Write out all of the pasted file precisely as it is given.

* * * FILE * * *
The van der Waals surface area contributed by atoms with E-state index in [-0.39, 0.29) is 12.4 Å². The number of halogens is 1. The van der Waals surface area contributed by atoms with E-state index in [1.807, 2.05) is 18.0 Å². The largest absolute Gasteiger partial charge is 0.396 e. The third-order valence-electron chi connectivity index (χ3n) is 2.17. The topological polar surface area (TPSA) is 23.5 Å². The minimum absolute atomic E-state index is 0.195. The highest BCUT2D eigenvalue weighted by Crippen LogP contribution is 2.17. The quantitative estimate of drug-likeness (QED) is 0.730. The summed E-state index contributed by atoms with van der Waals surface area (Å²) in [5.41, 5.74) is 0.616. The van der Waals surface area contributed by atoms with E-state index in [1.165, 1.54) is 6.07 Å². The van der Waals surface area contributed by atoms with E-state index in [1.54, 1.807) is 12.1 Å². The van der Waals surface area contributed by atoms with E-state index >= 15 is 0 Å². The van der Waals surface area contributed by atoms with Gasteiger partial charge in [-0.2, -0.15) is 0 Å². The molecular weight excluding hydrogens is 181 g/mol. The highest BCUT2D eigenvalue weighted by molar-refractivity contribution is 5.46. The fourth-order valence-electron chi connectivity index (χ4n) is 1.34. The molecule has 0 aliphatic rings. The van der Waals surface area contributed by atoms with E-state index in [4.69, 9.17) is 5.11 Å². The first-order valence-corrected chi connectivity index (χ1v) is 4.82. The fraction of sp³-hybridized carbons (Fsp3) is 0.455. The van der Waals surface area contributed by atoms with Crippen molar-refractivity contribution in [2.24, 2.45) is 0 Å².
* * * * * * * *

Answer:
The van der Waals surface area contributed by atoms with E-state index in [-0.39, 0.29) is 12.4 Å². The number of halogens is 1. The van der Waals surface area contributed by atoms with E-state index in [1.807, 2.05) is 18.0 Å². The largest absolute Gasteiger partial charge is 0.396 e. The third-order valence-electron chi connectivity index (χ3n) is 2.17. The topological polar surface area (TPSA) is 23.5 Å². The minimum absolute atomic E-state index is 0.195. The highest BCUT2D eigenvalue weighted by Crippen LogP contribution is 2.17. The quantitative estimate of drug-likeness (QED) is 0.730. The summed E-state index contributed by atoms with van der Waals surface area (Å²) in [5.41, 5.74) is 0.616. The van der Waals surface area contributed by atoms with E-state index in [1.165, 1.54) is 6.07 Å². The van der Waals surface area contributed by atoms with E-state index in [1.54, 1.807) is 12.1 Å². The van der Waals surface area contributed by atoms with E-state index >= 15 is 0 Å². The van der Waals surface area contributed by atoms with Gasteiger partial charge in [-0.2, -0.15) is 0 Å². The molecular weight excluding hydrogens is 181 g/mol. The highest BCUT2D eigenvalue weighted by molar-refractivity contribution is 5.46. The fourth-order valence-electron chi connectivity index (χ4n) is 1.34. The molecule has 0 aliphatic rings. The van der Waals surface area contributed by atoms with E-state index in [4.69, 9.17) is 5.11 Å². The first-order valence-corrected chi connectivity index (χ1v) is 4.82. The fraction of sp³-hybridized carbons (Fsp3) is 0.455. The van der Waals surface area contributed by atoms with Crippen molar-refractivity contribution in [2.24, 2.45) is 0 Å².